For nearly three-and-a-half years now, the stray dog sterilisation programme conducted by the Thane Municipal Corporation (TMC) has stopped.

The last sterilisation was done in August 2018. Since then, animal lovers in the city have to bear the sterilisation cost of the dogs they take care of.

However, dog lovers claim that getting the dogs sterilised at private centres was very costly with each sterilisation costing 6,000 to 7,000. Besides, they also have to bear the expense of vaccination, dog feeds and any injury or sickness, which is not affordable for any middle class dog lover.

Experts claim that the Animal Birth Control (ABC) programme has halted not only in Thane but also most of MMR as many corporations have stopped funding it. This has led to an increase in dog population, leading to cases of cruelty towards strays.

The TMC officials claimed that the tenure of the NGO that did sterilisation till 2018 ended, after which it was not extended due to lack of funds and Covid. The work order will now be issued and the tenders will be finalised in the coming weeks.

As per the TMC data, between March 2020 and November 2021, there have been 11,346 cases of dog bites reported. Recently, there was a case of one dog having bitten at least 34 people in the Wagle Estate area.

Since the onset of the sterilisation programme in 2004, the corporation had sterilised 58,537 dogs, spending 8Cr.


Shubhra Rawlins, a dog lover from Ghodbunder, said, “The sterilisation programme of TMC stopped in 2018. We feeders get the dogs in our areas sterilised. However, it is very expensive as I spent 6,000 to 7,000 on each dog. Along with the operation, we also need to keep the dog in shelters for a week for it to heal. This also involves transporting the dogs to shelter homes. At times, the cost is as high as 10,000 per dog. Apart from this, we also get the dogs vaccinated and spend on dog food. The vaccination for each dog is 400. If we take care of 10 dogs in the area, it is not possible to spend so much money. There are feeders and dog lovers from slums and middle-class families for whom these expenses are not possible.”

Rawlins added that the corporation had a well-set programme earlier that was better compared to other MMR cities. However, since its closure, the population of stray dogs has increased. “This has also given rise to cruelty in animals. The dog that I adopted had given birth to puppies just before she came to us. All the puppies were burnt. Such incidents could be avoided with effective birth control programmes,” she said.

Priyanka Dabholkar, founder of Animal Welfare Foundation, added, “It is not just the birth control programmes. For almost a year, the animal hospital in Wagle Estate was shut and the vaccination programme too has stopped. We used to admit dogs there in case of maggots or sickness and injuries. Now, we have to take them to private hospitals and pay additional for the treatment too.”

The NGO has written several letters to the TMC to restart the programme. However, there is no progress.


Vidya Heble, another dog lover from Saket Complex, added, “The Brihanmumbai Municipal Corporation (BMC) carries out a sterilisation programme in Mumbai. However, the TMC has stopped its own. So, we have to take dogs to Mulund or Deonar. This also involves transport and other logistics. The anti-rabies vaccine too has stopped, leading to an increase in rabies cases. This is another issue that needs to be addressed.”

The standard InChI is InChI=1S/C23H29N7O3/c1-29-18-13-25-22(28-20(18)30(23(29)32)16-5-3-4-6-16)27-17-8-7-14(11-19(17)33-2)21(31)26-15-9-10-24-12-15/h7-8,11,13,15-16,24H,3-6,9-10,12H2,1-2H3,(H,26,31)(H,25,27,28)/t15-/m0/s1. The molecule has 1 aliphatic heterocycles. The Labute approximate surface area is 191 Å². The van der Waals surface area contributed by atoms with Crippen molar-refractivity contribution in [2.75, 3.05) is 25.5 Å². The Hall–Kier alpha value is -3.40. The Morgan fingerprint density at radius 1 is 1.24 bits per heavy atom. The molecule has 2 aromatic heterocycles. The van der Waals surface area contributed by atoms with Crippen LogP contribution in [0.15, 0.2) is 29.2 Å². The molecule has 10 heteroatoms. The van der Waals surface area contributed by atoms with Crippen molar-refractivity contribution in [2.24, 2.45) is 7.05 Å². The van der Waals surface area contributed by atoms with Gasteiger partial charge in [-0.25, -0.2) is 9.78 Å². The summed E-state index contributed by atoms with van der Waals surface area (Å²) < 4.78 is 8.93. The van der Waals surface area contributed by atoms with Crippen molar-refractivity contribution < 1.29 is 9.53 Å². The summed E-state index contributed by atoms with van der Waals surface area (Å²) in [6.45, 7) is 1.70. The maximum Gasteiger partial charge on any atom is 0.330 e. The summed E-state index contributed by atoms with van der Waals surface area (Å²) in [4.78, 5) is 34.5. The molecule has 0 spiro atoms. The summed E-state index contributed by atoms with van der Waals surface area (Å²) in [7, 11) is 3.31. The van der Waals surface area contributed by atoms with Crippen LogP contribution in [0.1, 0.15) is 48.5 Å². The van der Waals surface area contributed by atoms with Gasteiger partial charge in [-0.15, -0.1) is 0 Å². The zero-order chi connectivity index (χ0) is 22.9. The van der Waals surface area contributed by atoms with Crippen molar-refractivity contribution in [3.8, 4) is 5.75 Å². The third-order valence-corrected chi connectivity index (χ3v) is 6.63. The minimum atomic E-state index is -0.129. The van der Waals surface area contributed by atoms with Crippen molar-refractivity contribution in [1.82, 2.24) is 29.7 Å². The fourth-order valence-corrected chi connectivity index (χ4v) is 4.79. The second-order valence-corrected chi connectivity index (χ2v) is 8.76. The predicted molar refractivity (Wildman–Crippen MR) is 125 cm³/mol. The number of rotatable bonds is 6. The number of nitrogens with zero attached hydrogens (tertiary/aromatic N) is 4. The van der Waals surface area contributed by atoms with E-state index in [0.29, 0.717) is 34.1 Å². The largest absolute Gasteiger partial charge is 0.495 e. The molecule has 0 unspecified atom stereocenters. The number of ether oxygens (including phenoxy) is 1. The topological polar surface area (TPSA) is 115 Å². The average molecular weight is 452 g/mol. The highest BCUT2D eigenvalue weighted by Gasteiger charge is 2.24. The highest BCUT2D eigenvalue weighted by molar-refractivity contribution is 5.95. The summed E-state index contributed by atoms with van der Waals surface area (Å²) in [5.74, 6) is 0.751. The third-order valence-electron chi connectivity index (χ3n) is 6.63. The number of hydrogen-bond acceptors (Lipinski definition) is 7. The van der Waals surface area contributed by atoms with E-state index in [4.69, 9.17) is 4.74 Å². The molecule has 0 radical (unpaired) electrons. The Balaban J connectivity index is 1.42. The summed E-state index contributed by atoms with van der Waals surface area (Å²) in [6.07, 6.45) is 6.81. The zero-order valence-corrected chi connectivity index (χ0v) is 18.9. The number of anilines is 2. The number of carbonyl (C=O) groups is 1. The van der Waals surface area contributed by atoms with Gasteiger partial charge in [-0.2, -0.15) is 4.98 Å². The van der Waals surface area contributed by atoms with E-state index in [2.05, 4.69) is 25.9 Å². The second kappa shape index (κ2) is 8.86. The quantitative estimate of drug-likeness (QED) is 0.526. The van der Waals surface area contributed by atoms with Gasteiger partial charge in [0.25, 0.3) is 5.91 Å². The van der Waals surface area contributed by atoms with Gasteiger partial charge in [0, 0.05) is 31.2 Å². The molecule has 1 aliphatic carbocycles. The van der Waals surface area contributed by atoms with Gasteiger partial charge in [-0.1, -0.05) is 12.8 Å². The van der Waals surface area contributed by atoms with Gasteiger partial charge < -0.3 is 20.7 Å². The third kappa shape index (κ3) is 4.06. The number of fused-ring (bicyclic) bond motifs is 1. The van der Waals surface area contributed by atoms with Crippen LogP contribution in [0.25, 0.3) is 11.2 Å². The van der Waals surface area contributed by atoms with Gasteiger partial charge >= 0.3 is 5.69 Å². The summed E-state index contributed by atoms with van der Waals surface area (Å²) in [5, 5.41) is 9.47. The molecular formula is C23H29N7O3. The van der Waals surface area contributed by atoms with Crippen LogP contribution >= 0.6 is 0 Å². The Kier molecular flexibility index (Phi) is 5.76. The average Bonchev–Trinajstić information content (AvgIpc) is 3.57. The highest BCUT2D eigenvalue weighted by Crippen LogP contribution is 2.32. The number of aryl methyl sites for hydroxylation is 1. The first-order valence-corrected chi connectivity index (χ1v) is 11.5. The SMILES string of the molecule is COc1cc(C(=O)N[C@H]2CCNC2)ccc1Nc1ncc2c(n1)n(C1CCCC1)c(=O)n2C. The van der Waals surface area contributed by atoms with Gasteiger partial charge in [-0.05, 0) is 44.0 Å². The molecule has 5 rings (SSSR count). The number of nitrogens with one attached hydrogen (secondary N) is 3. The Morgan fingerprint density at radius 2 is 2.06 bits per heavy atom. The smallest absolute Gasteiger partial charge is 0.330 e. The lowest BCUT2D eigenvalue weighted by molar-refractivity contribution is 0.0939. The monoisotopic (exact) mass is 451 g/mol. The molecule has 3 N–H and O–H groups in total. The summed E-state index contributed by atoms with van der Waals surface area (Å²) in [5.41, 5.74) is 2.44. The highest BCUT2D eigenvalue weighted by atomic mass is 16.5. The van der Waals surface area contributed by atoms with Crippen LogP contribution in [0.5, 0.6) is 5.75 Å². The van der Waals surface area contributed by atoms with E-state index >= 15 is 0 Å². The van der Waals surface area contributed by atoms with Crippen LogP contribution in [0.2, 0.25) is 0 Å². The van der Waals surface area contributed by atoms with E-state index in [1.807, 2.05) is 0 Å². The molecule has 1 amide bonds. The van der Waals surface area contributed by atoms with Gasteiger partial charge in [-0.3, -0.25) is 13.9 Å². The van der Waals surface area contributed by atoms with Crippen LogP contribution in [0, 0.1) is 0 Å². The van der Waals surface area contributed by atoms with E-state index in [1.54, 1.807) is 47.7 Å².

Dog lover Bharti Redkar added that the ABC programme is essential as puppies are left dying on the road, which is cruelty in itself.

Shakuntala Majumdar, president of former Thane Society for Protection and Care of Animal, SPCA (soon to be renamed as Community for Protection and Care of Animal, CPCA), said, “Not only Thane, the sterilisation programmes was also suspended by many other corporations in the Mumbai Metropolitan Region since the pandemic set in. The funds for ABC were transferred for Covid. Recently, when we had some hope of getting funding, the third wave set in.”

This stalling of animal control has led to an exponential increase in stray population. “People have also started feeding stray dogs aggressively as most of them were home and had time on hand. This has led to massive proliferation of the dog population. The second issue is that there is no control or monitoring of the ABC programme by the State as there is no animal welfare board. The earlier board has dissolved. Due to zero monitoring, most NGOs have underpaid or not paid the basic charges for sterilisation.”

Talking about the high cost of sterilisation at private centres, Majumdar added, “Apart from sterilisation, the dogs also need to be kept in the hospital for six to seven days for post-operative care, thus the high cost.”


Dr. Kshama Shirodkar, veterinary officer, TMC, said, “It is true that the programme came to a halt in 2018. However, we are now issuing a work order for the same in the coming weeks. The tender will be finalised and the work will also begin as we have been allotted a budget of 1.40Cr.”

A source from TMC claimed that the work was stalled due to lack of funding. He said, “We have still not cleared the bills of the NGO that helped with sterilisation and vaccination programmes. Thus, they are not ready to work with us. Moreover, the process was finalised in 2019. However, the then head of the department retired and since then there has been several changes in the health officer’s post. Once the pandemic set in, we were not given any funding for animal welfare. Last year, we got merely 20 lakh and thus had to close down even the treatment centre.”

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